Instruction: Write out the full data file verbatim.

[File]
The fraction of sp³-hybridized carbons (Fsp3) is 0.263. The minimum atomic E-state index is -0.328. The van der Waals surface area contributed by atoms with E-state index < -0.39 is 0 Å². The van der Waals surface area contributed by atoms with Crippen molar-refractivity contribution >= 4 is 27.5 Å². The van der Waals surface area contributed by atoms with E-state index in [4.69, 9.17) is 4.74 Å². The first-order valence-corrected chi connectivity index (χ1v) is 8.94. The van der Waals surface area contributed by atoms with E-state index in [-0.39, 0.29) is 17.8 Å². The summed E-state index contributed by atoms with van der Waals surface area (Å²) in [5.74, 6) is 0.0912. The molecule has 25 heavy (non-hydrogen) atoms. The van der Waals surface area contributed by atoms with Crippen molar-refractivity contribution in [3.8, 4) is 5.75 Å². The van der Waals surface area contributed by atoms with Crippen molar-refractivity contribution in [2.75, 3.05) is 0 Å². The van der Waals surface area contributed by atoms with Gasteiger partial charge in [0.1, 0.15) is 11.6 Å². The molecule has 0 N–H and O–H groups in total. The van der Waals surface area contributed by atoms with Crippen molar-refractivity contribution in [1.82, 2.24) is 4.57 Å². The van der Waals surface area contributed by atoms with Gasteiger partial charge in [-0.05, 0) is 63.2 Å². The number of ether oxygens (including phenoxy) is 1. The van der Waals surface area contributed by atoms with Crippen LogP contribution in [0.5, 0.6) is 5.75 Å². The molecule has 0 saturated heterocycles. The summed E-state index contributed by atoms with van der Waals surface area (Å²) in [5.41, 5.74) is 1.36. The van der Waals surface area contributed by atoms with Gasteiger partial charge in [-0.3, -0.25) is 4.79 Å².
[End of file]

The fraction of sp³-hybridized carbons (Fsp3) is 0.263. The minimum atomic E-state index is -0.328. The van der Waals surface area contributed by atoms with E-state index < -0.39 is 0 Å². The van der Waals surface area contributed by atoms with Crippen molar-refractivity contribution >= 4 is 27.5 Å². The van der Waals surface area contributed by atoms with E-state index in [4.69, 9.17) is 4.74 Å². The first-order valence-corrected chi connectivity index (χ1v) is 8.94. The van der Waals surface area contributed by atoms with E-state index in [-0.39, 0.29) is 17.8 Å². The summed E-state index contributed by atoms with van der Waals surface area (Å²) in [5.74, 6) is 0.0912. The molecule has 25 heavy (non-hydrogen) atoms. The van der Waals surface area contributed by atoms with Crippen molar-refractivity contribution in [3.8, 4) is 5.75 Å². The van der Waals surface area contributed by atoms with Crippen molar-refractivity contribution in [2.75, 3.05) is 0 Å². The van der Waals surface area contributed by atoms with Gasteiger partial charge in [0.1, 0.15) is 11.6 Å². The molecule has 0 N–H and O–H groups in total. The van der Waals surface area contributed by atoms with Crippen molar-refractivity contribution in [1.82, 2.24) is 4.57 Å². The van der Waals surface area contributed by atoms with Gasteiger partial charge in [-0.05, 0) is 63.2 Å². The number of ether oxygens (including phenoxy) is 1. The van der Waals surface area contributed by atoms with Crippen LogP contribution in [0.5, 0.6) is 5.75 Å². The molecule has 0 saturated heterocycles. The summed E-state index contributed by atoms with van der Waals surface area (Å²) in [5.41, 5.74) is 1.36. The van der Waals surface area contributed by atoms with Gasteiger partial charge in [-0.3, -0.25) is 4.79 Å².